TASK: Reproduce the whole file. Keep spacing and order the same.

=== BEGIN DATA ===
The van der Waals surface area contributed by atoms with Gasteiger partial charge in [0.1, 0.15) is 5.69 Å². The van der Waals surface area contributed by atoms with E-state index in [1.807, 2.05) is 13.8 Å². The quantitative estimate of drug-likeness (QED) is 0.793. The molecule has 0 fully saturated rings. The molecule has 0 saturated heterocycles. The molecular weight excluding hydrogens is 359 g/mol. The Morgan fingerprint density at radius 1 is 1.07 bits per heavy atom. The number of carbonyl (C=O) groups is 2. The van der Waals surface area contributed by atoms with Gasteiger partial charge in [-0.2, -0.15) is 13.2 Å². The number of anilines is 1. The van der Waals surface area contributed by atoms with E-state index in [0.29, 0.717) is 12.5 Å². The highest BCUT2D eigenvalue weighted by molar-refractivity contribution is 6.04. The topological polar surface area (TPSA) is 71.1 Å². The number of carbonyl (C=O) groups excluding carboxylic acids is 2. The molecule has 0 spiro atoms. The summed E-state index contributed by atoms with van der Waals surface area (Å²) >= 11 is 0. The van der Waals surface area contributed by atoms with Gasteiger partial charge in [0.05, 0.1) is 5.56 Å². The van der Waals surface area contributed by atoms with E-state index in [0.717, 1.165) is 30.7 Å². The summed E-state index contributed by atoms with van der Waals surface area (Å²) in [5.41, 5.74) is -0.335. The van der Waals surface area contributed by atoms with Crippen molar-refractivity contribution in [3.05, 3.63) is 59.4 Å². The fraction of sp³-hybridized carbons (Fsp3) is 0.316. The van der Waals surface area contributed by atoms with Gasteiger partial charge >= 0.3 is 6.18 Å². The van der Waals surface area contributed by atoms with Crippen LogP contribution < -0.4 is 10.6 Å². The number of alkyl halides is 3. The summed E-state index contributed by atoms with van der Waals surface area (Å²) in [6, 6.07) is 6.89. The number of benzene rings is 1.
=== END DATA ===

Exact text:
The van der Waals surface area contributed by atoms with Gasteiger partial charge in [0.1, 0.15) is 5.69 Å². The van der Waals surface area contributed by atoms with E-state index in [1.807, 2.05) is 13.8 Å². The quantitative estimate of drug-likeness (QED) is 0.793. The molecule has 0 fully saturated rings. The molecule has 0 saturated heterocycles. The molecular weight excluding hydrogens is 359 g/mol. The Morgan fingerprint density at radius 1 is 1.07 bits per heavy atom. The number of carbonyl (C=O) groups is 2. The van der Waals surface area contributed by atoms with Gasteiger partial charge in [-0.2, -0.15) is 13.2 Å². The number of anilines is 1. The van der Waals surface area contributed by atoms with E-state index in [0.29, 0.717) is 12.5 Å². The highest BCUT2D eigenvalue weighted by molar-refractivity contribution is 6.04. The topological polar surface area (TPSA) is 71.1 Å². The number of carbonyl (C=O) groups excluding carboxylic acids is 2. The molecule has 0 spiro atoms. The summed E-state index contributed by atoms with van der Waals surface area (Å²) >= 11 is 0. The van der Waals surface area contributed by atoms with Gasteiger partial charge in [0.05, 0.1) is 5.56 Å². The van der Waals surface area contributed by atoms with E-state index in [0.717, 1.165) is 30.7 Å². The summed E-state index contributed by atoms with van der Waals surface area (Å²) in [5.41, 5.74) is -0.335. The van der Waals surface area contributed by atoms with Crippen molar-refractivity contribution in [3.05, 3.63) is 59.4 Å². The fraction of sp³-hybridized carbons (Fsp3) is 0.316. The van der Waals surface area contributed by atoms with Gasteiger partial charge >= 0.3 is 6.18 Å². The van der Waals surface area contributed by atoms with Crippen LogP contribution < -0.4 is 10.6 Å². The number of alkyl halides is 3. The summed E-state index contributed by atoms with van der Waals surface area (Å²) in [6, 6.07) is 6.89. The number of benzene rings is 1.